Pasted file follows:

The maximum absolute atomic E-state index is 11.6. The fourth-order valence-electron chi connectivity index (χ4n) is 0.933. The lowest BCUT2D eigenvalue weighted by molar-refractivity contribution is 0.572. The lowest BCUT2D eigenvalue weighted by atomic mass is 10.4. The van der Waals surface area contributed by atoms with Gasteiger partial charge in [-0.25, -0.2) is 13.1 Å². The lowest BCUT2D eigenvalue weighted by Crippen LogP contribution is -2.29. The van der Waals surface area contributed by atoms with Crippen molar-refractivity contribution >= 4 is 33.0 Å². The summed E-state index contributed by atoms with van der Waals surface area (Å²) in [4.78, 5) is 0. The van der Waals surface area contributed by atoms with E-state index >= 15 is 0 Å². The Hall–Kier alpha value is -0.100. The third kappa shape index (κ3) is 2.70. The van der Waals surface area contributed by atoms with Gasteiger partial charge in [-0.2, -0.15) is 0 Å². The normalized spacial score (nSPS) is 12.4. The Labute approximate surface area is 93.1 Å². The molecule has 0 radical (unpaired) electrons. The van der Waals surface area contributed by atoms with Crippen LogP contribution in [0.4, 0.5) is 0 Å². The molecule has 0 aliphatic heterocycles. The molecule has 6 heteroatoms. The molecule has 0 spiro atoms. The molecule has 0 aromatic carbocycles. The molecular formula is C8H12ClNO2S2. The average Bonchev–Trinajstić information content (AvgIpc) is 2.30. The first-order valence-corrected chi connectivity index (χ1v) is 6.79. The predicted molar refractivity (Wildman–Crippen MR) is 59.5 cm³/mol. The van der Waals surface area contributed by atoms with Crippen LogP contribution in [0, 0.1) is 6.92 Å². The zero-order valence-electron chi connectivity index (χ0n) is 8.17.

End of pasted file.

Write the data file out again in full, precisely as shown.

The maximum absolute atomic E-state index is 11.6. The fourth-order valence-electron chi connectivity index (χ4n) is 0.933. The lowest BCUT2D eigenvalue weighted by molar-refractivity contribution is 0.572. The lowest BCUT2D eigenvalue weighted by atomic mass is 10.4. The van der Waals surface area contributed by atoms with Gasteiger partial charge in [-0.25, -0.2) is 13.1 Å². The lowest BCUT2D eigenvalue weighted by Crippen LogP contribution is -2.29. The van der Waals surface area contributed by atoms with Crippen molar-refractivity contribution >= 4 is 33.0 Å². The summed E-state index contributed by atoms with van der Waals surface area (Å²) in [4.78, 5) is 0. The van der Waals surface area contributed by atoms with E-state index >= 15 is 0 Å². The Hall–Kier alpha value is -0.100. The third kappa shape index (κ3) is 2.70. The van der Waals surface area contributed by atoms with Gasteiger partial charge in [-0.2, -0.15) is 0 Å². The normalized spacial score (nSPS) is 12.4. The Labute approximate surface area is 93.1 Å². The molecule has 0 radical (unpaired) electrons. The van der Waals surface area contributed by atoms with Crippen LogP contribution in [0.4, 0.5) is 0 Å². The molecule has 0 aliphatic heterocycles. The molecule has 6 heteroatoms. The molecule has 0 spiro atoms. The molecule has 0 aromatic carbocycles. The molecular formula is C8H12ClNO2S2. The average Bonchev–Trinajstić information content (AvgIpc) is 2.30. The first-order valence-corrected chi connectivity index (χ1v) is 6.79. The predicted molar refractivity (Wildman–Crippen MR) is 59.5 cm³/mol. The van der Waals surface area contributed by atoms with Crippen LogP contribution in [0, 0.1) is 6.92 Å². The zero-order valence-electron chi connectivity index (χ0n) is 8.17.